Release on 2016-07-01 | by Jacques Khalip,Forest Pyle
Author: Jacques Khalip,Forest Pyle
Pubpsher: Fordham Univ Press
Constellations of a Contemporary Romanticism takes its title and point of departure from Walter Benjamin’s concept of the historical constellation, which puts both “contemporary” and “romanticism” in play as period designations and critical paradigms. Featuring fascinating and diverse contributions by an international roster of distinguished scholars working in and out of romanticism—from deconstruction to new historicism, from queer theory to postcolonial studies, from visual culture to biopolitics—this volume makes good on a central tenet of Benjamin’s conception of history: These critics “grasp the constellation” into which our “own era has formed with a definite earlier one.” Each of these essays approaches romanticism as a decisive and unexpired thought experiment that makes demands on and poses questions for our own time: What is the unlived of a contemporary romanticism? What has romanticism’s singular untimeliness bequeathed to futurity? What is romanticism’s contemporary “redemption value” for painting and politics, philosophy and film?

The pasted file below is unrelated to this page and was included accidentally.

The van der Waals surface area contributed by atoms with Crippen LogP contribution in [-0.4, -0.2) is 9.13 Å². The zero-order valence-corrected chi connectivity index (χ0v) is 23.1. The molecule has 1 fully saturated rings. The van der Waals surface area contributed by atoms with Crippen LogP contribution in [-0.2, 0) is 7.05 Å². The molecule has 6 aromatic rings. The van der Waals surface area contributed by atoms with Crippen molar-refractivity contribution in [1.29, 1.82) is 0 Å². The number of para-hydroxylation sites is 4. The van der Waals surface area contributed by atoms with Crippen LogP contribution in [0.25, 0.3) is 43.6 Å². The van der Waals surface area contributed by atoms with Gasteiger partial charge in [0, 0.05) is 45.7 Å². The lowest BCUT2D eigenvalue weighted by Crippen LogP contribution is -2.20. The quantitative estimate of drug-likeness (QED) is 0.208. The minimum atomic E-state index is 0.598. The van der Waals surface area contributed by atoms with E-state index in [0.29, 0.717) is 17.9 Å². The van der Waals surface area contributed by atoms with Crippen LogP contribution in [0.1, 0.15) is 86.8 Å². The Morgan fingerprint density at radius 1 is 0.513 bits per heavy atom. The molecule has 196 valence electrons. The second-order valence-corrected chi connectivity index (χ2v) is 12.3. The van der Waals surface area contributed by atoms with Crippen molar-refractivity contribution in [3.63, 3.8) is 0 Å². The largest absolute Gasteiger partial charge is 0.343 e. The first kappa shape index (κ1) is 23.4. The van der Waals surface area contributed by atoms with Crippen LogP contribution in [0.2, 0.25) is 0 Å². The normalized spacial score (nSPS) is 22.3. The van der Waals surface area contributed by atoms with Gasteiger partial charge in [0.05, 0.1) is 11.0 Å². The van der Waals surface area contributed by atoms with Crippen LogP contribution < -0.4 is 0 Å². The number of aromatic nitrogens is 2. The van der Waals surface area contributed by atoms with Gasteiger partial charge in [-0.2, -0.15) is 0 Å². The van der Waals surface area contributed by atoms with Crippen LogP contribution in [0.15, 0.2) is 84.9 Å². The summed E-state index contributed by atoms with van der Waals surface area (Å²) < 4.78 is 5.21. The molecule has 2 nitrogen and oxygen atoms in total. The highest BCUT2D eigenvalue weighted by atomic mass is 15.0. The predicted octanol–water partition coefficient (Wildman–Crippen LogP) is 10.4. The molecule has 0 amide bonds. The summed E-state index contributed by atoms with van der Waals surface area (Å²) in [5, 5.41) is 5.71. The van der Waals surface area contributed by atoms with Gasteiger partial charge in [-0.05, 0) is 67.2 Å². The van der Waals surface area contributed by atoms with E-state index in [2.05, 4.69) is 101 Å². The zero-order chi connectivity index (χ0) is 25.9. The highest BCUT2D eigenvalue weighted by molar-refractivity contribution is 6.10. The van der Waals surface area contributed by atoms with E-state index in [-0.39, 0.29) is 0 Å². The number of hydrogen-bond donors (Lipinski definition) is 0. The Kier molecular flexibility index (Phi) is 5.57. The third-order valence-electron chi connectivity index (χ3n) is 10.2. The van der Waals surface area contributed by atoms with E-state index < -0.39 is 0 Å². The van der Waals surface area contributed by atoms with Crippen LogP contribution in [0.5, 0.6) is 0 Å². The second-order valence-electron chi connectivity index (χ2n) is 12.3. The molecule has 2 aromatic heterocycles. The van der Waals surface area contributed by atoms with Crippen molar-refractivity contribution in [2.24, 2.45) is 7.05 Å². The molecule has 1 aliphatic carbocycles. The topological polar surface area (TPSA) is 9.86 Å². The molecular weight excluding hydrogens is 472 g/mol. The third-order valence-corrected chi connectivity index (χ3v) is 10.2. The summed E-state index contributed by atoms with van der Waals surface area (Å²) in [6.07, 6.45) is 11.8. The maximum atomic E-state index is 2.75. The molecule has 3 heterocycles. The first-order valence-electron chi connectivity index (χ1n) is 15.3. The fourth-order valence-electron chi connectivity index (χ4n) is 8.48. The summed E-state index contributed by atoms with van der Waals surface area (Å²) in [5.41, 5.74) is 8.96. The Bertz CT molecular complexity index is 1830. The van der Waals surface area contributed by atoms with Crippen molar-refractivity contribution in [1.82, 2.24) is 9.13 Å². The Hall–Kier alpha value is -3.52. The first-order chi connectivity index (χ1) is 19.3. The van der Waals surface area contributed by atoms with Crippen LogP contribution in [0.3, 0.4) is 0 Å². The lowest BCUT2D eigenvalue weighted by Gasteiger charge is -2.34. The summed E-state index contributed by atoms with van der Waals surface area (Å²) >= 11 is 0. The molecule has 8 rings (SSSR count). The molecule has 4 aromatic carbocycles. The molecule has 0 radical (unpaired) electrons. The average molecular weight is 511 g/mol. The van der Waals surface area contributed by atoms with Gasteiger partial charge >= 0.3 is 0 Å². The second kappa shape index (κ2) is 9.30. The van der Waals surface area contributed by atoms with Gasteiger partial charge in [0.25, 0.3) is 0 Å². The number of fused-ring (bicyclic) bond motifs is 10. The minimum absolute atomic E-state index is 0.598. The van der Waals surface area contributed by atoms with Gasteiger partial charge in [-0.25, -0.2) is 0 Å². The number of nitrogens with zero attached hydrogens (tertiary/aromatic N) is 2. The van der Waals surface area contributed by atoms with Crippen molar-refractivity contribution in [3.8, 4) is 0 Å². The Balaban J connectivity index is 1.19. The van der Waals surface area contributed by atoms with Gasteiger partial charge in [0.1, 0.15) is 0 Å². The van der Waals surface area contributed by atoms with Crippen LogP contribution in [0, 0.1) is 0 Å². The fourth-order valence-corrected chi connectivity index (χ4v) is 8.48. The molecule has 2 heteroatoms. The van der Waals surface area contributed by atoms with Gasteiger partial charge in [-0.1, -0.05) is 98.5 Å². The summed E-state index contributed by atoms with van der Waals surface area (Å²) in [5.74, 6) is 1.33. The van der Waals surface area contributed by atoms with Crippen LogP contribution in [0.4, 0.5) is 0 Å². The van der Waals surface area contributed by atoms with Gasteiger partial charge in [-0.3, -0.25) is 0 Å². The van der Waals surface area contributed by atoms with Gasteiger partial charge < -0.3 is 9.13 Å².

Metaphors are ubiquitous and yet-or, for that very reason-go largely unseen. We are all variously susceptible to a blindness or blurry vision of metaphors; yet even when they are seen clearly, we are left to situate the ambiguities, conflations and contradictions they regularly present-logically, aesthetically and morally. David LaRocca's book serves as a set of 'reminders' of certain features of the natural history of our language-especially the tropes that permeate and define it. As part of his investigation, LaRocca turns to Ralph Waldo Emerson's only book on a single topic, English Traits (1856), which teems with genealogical and generative metaphors-blood, birth, plants, parents, family, names and race. In the first book-length study of English Traits in over half a century, LaRocca considers the presence of metaphors in Emerson's fertile text-a unique work in his expansive corpus, and one that is regularly overlooked. As metaphors are encountered in Emerson's book, and drawn from a long history of usage in work by others, a reader may realize (or remember) what is inherent and encoded in our language, but rarely seen: how metaphors circulate in speech and through texts to become the lifeblood of thought.